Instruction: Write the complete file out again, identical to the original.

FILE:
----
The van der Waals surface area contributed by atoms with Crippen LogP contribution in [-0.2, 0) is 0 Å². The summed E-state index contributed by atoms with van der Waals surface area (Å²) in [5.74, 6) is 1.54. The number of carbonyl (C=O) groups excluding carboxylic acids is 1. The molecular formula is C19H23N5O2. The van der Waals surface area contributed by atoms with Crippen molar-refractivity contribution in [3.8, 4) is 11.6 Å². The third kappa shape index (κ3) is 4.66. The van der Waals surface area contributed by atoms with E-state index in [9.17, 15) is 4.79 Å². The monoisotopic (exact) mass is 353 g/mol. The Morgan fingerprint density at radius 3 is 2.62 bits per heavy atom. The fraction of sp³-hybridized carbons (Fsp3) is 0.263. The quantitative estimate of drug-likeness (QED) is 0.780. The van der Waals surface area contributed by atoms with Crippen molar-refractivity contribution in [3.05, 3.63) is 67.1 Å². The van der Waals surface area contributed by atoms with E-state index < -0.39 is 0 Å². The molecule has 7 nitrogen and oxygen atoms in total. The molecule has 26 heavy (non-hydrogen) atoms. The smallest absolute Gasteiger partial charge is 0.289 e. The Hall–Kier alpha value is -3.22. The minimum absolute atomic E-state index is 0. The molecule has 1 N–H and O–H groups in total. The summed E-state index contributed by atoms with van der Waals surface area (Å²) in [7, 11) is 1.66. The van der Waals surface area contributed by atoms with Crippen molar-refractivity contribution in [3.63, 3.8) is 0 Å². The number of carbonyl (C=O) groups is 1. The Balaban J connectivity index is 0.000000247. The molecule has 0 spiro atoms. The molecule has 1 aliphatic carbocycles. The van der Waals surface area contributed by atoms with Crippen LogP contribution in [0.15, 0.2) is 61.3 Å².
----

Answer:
The van der Waals surface area contributed by atoms with Crippen LogP contribution in [-0.2, 0) is 0 Å². The summed E-state index contributed by atoms with van der Waals surface area (Å²) in [5.74, 6) is 1.54. The number of carbonyl (C=O) groups excluding carboxylic acids is 1. The molecular formula is C19H23N5O2. The van der Waals surface area contributed by atoms with Crippen molar-refractivity contribution in [3.8, 4) is 11.6 Å². The third kappa shape index (κ3) is 4.66. The van der Waals surface area contributed by atoms with E-state index in [9.17, 15) is 4.79 Å². The monoisotopic (exact) mass is 353 g/mol. The Morgan fingerprint density at radius 3 is 2.62 bits per heavy atom. The fraction of sp³-hybridized carbons (Fsp3) is 0.263. The quantitative estimate of drug-likeness (QED) is 0.780. The van der Waals surface area contributed by atoms with Crippen molar-refractivity contribution in [3.05, 3.63) is 67.1 Å². The van der Waals surface area contributed by atoms with E-state index < -0.39 is 0 Å². The molecule has 7 nitrogen and oxygen atoms in total. The molecule has 26 heavy (non-hydrogen) atoms. The smallest absolute Gasteiger partial charge is 0.289 e. The Hall–Kier alpha value is -3.22. The minimum absolute atomic E-state index is 0. The molecule has 1 N–H and O–H groups in total. The summed E-state index contributed by atoms with van der Waals surface area (Å²) in [7, 11) is 1.66. The van der Waals surface area contributed by atoms with Crippen molar-refractivity contribution in [3.63, 3.8) is 0 Å². The number of carbonyl (C=O) groups is 1. The Balaban J connectivity index is 0.000000247. The molecule has 0 spiro atoms. The molecule has 1 aliphatic carbocycles. The van der Waals surface area contributed by atoms with Crippen LogP contribution in [0.15, 0.2) is 61.3 Å².